On Tuesday 11 December 2018, Bogna M. Konior will present a paper titled ‘The Climate Unconscious: Climate-Fiction across New Media and Literature Studies’, as part of the monthly Research Seminars for the Modern and Contemporary Literature Research Group.
In 2005, author Robert Macfarlane lamented the inability of contemporary culture to address climate change. Why is it, he wondered, that this far-reaching issue has not provoked an outpouring of novels confronting it? The alarm was raised again in 2016 when novelist Amitav Ghosh wrote in The Great Derangement that climate change calls for a “realistic” representation yet is most often relegated to the realm of dystopian science‑fiction.
Simultaneously, the matters of reality and fiction, objectivity and subjectivity, truth and falsity have become central to socio-political governance across the world. Globalism did not deliver on its promise of multicultural integration and yet it forcefully integrated all cultures within a planetary collapse, where demarcations between local and global effects of industrial capitalism and environmental change cannot be easily distinguished. The crisis of a coherent political imagination in the advent of globalised but unevenly distributed calamity is accompanied by a crisis in representation.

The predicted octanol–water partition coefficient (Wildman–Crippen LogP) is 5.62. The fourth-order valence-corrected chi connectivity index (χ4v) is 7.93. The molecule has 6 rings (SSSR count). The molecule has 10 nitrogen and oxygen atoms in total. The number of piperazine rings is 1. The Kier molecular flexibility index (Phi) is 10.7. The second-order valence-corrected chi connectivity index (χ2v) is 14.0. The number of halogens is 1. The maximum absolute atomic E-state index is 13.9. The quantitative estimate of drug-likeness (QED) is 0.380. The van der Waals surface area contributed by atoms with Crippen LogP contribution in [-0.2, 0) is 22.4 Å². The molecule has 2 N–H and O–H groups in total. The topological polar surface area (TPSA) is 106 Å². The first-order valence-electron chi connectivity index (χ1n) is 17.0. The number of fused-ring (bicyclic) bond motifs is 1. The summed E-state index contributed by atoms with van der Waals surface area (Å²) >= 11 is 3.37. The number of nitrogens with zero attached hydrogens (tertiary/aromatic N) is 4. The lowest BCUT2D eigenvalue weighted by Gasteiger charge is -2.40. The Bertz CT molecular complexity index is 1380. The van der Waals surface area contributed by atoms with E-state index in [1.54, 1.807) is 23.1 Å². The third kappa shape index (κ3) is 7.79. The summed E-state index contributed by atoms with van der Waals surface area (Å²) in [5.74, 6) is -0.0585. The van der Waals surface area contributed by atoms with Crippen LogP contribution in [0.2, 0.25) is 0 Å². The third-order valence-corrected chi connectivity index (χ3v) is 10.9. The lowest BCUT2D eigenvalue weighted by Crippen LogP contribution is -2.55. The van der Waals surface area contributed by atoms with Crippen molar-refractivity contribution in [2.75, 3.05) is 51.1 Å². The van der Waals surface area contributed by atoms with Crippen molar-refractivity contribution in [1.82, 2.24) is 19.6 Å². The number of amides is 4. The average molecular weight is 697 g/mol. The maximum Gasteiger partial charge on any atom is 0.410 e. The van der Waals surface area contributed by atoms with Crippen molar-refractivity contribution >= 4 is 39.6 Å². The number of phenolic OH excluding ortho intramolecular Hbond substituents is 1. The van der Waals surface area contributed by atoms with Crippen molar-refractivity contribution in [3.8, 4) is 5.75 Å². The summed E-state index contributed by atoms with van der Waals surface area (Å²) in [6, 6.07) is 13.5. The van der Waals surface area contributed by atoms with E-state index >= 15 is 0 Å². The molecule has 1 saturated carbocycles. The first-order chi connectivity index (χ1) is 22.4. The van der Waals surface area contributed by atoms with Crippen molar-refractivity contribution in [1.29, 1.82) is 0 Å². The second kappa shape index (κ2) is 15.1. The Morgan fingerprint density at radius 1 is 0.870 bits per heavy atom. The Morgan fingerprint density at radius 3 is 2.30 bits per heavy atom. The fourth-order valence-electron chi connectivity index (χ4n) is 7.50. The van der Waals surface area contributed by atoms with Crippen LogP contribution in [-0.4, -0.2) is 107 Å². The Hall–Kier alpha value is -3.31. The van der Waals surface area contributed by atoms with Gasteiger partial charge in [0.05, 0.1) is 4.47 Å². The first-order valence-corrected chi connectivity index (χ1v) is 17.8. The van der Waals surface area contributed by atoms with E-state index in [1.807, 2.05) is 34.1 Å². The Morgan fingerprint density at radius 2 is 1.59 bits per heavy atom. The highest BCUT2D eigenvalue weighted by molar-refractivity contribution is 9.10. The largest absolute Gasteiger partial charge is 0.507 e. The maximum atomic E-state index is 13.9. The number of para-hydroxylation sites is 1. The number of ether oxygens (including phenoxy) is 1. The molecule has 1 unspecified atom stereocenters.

This talk focuses on the contribution of contemporary literary theory to critical climate studies and media studies. How could, for example, literary theory that takes ‘realism’ as its category of investigation inform our understanding of media objects from simulated climate maps to virtual reality ‘documentaries’ about pollution? Analysing how climate‑fiction is both a representational and a political phenomenon, it introduces the proposition that narrowing the term to ‘a genre’ profoundly misunderstands its importance - it is rather that all of cultural production has to be understood as a ‘climate‑fiction,’ not dissimilarly to the argument that all of culture is political.
Bogna M. Konior
Bogna M. Konior is a Research Fellow at the International Research Institute for Cultural Techniques and Media Philosophy at the Bauhaus-Universität Weimar, Media and Technology editor at the Hong Kong Review of Books, and editor of Oraxiom: A Journal of Non-Philosophy. In 2016, she was a visiting researcher in Media and Culture at the ICON Centre for the Humanities at the University of Utrecht. She publishes widely across academic and popular venues, on the subjects of media, climate change, contemporary continental philosophy, and cyber/tech-feminism. Her recent work is published in Transformations: Journal of Media and Culture and in Identities: Journal for Politics, Gender and Culture. Her collaborative work exploring theory in the Anthropocene has been exhibited internationally, including at First Draft gallery in Sydney. She collaborated with film festivals internationally as a curator and a producer, including the Five Flavour Film Festival in Warsaw and the ReVersed: Poetry-film Festival in Amsterdam.